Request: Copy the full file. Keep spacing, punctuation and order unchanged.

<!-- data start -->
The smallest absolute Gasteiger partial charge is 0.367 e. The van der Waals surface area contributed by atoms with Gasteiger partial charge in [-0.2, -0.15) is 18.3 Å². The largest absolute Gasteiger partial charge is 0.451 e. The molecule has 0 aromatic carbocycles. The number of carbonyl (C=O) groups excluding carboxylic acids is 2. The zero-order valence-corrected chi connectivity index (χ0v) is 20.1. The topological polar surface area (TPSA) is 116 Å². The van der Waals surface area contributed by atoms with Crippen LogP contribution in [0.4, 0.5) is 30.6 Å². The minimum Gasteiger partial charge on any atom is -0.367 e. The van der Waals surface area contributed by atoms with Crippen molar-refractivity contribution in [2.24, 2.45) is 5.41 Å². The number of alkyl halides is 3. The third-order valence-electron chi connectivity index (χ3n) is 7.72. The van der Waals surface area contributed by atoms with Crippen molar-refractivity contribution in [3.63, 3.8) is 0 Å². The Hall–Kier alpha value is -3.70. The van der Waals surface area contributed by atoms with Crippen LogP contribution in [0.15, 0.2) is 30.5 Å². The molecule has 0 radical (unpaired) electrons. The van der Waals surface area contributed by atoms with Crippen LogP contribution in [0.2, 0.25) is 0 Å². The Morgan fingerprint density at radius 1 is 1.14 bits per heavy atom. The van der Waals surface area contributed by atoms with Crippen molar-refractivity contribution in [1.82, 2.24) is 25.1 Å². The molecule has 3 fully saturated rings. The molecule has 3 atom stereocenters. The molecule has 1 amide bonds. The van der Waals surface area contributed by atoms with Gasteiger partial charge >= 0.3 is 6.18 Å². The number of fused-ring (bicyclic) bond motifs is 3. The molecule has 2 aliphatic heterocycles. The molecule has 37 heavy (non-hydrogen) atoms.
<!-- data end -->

The smallest absolute Gasteiger partial charge is 0.367 e. The van der Waals surface area contributed by atoms with Gasteiger partial charge in [-0.2, -0.15) is 18.3 Å². The largest absolute Gasteiger partial charge is 0.451 e. The molecule has 0 aromatic carbocycles. The number of carbonyl (C=O) groups excluding carboxylic acids is 2. The zero-order valence-corrected chi connectivity index (χ0v) is 20.1. The topological polar surface area (TPSA) is 116 Å². The van der Waals surface area contributed by atoms with Crippen LogP contribution in [0.4, 0.5) is 30.6 Å². The minimum Gasteiger partial charge on any atom is -0.367 e. The van der Waals surface area contributed by atoms with Crippen molar-refractivity contribution in [2.24, 2.45) is 5.41 Å². The number of alkyl halides is 3. The third-order valence-electron chi connectivity index (χ3n) is 7.72. The van der Waals surface area contributed by atoms with Crippen molar-refractivity contribution in [3.63, 3.8) is 0 Å². The Hall–Kier alpha value is -3.70. The van der Waals surface area contributed by atoms with Crippen LogP contribution in [0.15, 0.2) is 30.5 Å². The molecule has 0 radical (unpaired) electrons. The van der Waals surface area contributed by atoms with Crippen LogP contribution in [0.2, 0.25) is 0 Å². The Morgan fingerprint density at radius 1 is 1.14 bits per heavy atom. The van der Waals surface area contributed by atoms with Crippen molar-refractivity contribution in [1.82, 2.24) is 25.1 Å². The molecule has 3 fully saturated rings. The molecule has 3 atom stereocenters. The molecule has 1 amide bonds. The van der Waals surface area contributed by atoms with Gasteiger partial charge >= 0.3 is 6.18 Å². The number of fused-ring (bicyclic) bond motifs is 3. The molecule has 2 aliphatic heterocycles. The molecule has 37 heavy (non-hydrogen) atoms.